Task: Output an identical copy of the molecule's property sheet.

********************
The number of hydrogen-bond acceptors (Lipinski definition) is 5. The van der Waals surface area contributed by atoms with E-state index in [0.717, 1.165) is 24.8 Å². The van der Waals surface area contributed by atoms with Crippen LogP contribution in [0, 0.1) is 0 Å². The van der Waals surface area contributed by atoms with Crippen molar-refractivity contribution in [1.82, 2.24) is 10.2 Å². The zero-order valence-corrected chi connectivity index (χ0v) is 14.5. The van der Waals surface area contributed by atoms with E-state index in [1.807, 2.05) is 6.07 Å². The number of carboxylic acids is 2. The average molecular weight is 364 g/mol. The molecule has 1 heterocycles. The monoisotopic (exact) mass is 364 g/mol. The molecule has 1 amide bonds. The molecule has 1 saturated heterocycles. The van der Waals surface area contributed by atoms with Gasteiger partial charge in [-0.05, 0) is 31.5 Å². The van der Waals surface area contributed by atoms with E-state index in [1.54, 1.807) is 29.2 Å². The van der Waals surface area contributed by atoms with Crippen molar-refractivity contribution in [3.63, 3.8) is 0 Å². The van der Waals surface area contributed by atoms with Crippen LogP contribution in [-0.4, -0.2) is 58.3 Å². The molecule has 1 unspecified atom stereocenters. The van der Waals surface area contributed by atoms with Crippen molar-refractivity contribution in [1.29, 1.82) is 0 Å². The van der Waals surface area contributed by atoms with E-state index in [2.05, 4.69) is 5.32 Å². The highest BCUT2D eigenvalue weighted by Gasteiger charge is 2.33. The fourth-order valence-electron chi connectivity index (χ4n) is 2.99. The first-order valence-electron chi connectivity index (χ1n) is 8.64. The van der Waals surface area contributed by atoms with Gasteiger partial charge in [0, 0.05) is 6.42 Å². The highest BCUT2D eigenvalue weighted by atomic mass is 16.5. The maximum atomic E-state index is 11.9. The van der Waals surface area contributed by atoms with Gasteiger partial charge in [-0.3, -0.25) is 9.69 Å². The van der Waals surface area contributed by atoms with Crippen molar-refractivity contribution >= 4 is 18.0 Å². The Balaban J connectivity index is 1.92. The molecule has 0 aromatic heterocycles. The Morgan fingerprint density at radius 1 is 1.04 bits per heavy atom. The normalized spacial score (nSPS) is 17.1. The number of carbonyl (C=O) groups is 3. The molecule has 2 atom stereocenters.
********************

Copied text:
The number of hydrogen-bond acceptors (Lipinski definition) is 5. The van der Waals surface area contributed by atoms with E-state index in [0.717, 1.165) is 24.8 Å². The van der Waals surface area contributed by atoms with Crippen LogP contribution in [0, 0.1) is 0 Å². The van der Waals surface area contributed by atoms with Crippen molar-refractivity contribution in [1.82, 2.24) is 10.2 Å². The zero-order valence-corrected chi connectivity index (χ0v) is 14.5. The van der Waals surface area contributed by atoms with E-state index in [1.807, 2.05) is 6.07 Å². The number of carboxylic acids is 2. The average molecular weight is 364 g/mol. The molecule has 1 heterocycles. The monoisotopic (exact) mass is 364 g/mol. The molecule has 1 amide bonds. The molecule has 1 saturated heterocycles. The van der Waals surface area contributed by atoms with Gasteiger partial charge in [-0.05, 0) is 31.5 Å². The van der Waals surface area contributed by atoms with E-state index in [1.54, 1.807) is 29.2 Å². The van der Waals surface area contributed by atoms with Crippen molar-refractivity contribution in [3.63, 3.8) is 0 Å². The van der Waals surface area contributed by atoms with Crippen LogP contribution in [-0.4, -0.2) is 58.3 Å². The molecule has 1 unspecified atom stereocenters. The van der Waals surface area contributed by atoms with Crippen molar-refractivity contribution in [1.29, 1.82) is 0 Å². The van der Waals surface area contributed by atoms with E-state index in [2.05, 4.69) is 5.32 Å². The highest BCUT2D eigenvalue weighted by Gasteiger charge is 2.33. The fourth-order valence-electron chi connectivity index (χ4n) is 2.99. The first-order valence-electron chi connectivity index (χ1n) is 8.64. The van der Waals surface area contributed by atoms with Gasteiger partial charge in [0, 0.05) is 6.42 Å². The highest BCUT2D eigenvalue weighted by atomic mass is 16.5. The maximum atomic E-state index is 11.9. The van der Waals surface area contributed by atoms with Gasteiger partial charge in [-0.3, -0.25) is 9.69 Å². The van der Waals surface area contributed by atoms with Crippen molar-refractivity contribution >= 4 is 18.0 Å². The Balaban J connectivity index is 1.92. The molecule has 0 aromatic heterocycles. The Morgan fingerprint density at radius 1 is 1.04 bits per heavy atom. The normalized spacial score (nSPS) is 17.1. The number of carbonyl (C=O) groups is 3. The molecule has 2 atom stereocenters.